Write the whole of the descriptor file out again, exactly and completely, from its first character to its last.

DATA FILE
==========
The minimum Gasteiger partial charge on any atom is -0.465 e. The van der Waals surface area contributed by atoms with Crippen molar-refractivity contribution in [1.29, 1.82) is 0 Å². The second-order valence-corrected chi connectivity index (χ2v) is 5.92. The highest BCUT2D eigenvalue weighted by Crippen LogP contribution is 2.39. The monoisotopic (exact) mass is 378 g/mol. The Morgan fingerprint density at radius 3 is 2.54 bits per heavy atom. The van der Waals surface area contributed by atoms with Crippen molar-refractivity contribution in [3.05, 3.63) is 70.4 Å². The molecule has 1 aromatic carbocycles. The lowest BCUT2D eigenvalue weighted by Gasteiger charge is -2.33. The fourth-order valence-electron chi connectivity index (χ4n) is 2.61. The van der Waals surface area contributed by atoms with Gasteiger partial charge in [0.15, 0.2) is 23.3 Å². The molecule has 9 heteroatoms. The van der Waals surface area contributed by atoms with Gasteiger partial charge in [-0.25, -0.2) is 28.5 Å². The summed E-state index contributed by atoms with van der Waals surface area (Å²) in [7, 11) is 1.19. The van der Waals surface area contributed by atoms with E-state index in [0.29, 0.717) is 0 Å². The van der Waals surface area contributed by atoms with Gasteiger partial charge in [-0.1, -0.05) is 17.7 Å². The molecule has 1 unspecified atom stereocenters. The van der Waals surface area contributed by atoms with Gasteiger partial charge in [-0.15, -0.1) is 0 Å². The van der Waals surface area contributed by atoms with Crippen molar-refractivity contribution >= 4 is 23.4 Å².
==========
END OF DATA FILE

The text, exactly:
The minimum Gasteiger partial charge on any atom is -0.465 e. The van der Waals surface area contributed by atoms with Crippen molar-refractivity contribution in [1.29, 1.82) is 0 Å². The second-order valence-corrected chi connectivity index (χ2v) is 5.92. The highest BCUT2D eigenvalue weighted by Crippen LogP contribution is 2.39. The monoisotopic (exact) mass is 378 g/mol. The Morgan fingerprint density at radius 3 is 2.54 bits per heavy atom. The van der Waals surface area contributed by atoms with Crippen molar-refractivity contribution in [3.05, 3.63) is 70.4 Å². The molecule has 1 aromatic carbocycles. The lowest BCUT2D eigenvalue weighted by Gasteiger charge is -2.33. The fourth-order valence-electron chi connectivity index (χ4n) is 2.61. The van der Waals surface area contributed by atoms with Gasteiger partial charge in [0.15, 0.2) is 23.3 Å². The molecule has 9 heteroatoms. The van der Waals surface area contributed by atoms with Gasteiger partial charge in [-0.25, -0.2) is 28.5 Å². The summed E-state index contributed by atoms with van der Waals surface area (Å²) in [7, 11) is 1.19. The van der Waals surface area contributed by atoms with E-state index in [0.29, 0.717) is 0 Å². The van der Waals surface area contributed by atoms with Gasteiger partial charge in [-0.1, -0.05) is 17.7 Å². The molecule has 1 unspecified atom stereocenters. The van der Waals surface area contributed by atoms with Gasteiger partial charge in [-0.15, -0.1) is 0 Å². The van der Waals surface area contributed by atoms with Crippen molar-refractivity contribution >= 4 is 23.4 Å².